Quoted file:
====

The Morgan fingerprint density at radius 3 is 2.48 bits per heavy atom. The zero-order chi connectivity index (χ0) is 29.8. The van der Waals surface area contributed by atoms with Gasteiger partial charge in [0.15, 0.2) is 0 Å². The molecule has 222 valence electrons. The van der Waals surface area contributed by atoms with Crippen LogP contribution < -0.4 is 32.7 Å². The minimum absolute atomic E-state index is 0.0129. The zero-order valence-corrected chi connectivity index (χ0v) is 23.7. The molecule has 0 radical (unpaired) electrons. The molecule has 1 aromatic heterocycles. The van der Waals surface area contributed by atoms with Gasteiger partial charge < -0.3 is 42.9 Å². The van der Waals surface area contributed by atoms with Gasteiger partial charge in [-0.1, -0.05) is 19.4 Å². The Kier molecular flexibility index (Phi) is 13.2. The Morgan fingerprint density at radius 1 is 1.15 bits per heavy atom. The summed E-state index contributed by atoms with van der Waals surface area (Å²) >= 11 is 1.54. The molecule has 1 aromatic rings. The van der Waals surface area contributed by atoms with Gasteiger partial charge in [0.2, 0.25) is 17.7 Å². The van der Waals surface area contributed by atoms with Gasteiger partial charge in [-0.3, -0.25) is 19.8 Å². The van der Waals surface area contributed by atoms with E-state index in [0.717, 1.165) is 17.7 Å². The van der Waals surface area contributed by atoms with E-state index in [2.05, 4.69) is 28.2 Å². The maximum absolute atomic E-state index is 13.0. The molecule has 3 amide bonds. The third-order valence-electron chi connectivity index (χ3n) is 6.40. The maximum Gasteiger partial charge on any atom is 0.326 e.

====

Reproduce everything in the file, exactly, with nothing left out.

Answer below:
The Morgan fingerprint density at radius 3 is 2.48 bits per heavy atom. The zero-order chi connectivity index (χ0) is 29.8. The van der Waals surface area contributed by atoms with Gasteiger partial charge in [0.15, 0.2) is 0 Å². The molecule has 222 valence electrons. The van der Waals surface area contributed by atoms with Crippen LogP contribution < -0.4 is 32.7 Å². The minimum absolute atomic E-state index is 0.0129. The zero-order valence-corrected chi connectivity index (χ0v) is 23.7. The molecule has 0 radical (unpaired) electrons. The molecule has 1 aromatic heterocycles. The van der Waals surface area contributed by atoms with Gasteiger partial charge < -0.3 is 42.9 Å². The van der Waals surface area contributed by atoms with Gasteiger partial charge in [-0.1, -0.05) is 19.4 Å². The Kier molecular flexibility index (Phi) is 13.2. The Morgan fingerprint density at radius 1 is 1.15 bits per heavy atom. The summed E-state index contributed by atoms with van der Waals surface area (Å²) >= 11 is 1.54. The molecule has 1 aromatic rings. The van der Waals surface area contributed by atoms with Gasteiger partial charge in [0.2, 0.25) is 17.7 Å². The van der Waals surface area contributed by atoms with Gasteiger partial charge in [-0.3, -0.25) is 19.8 Å². The van der Waals surface area contributed by atoms with E-state index in [0.717, 1.165) is 17.7 Å². The van der Waals surface area contributed by atoms with E-state index in [2.05, 4.69) is 28.2 Å². The maximum absolute atomic E-state index is 13.0. The molecule has 3 amide bonds. The third-order valence-electron chi connectivity index (χ3n) is 6.40. The maximum Gasteiger partial charge on any atom is 0.326 e.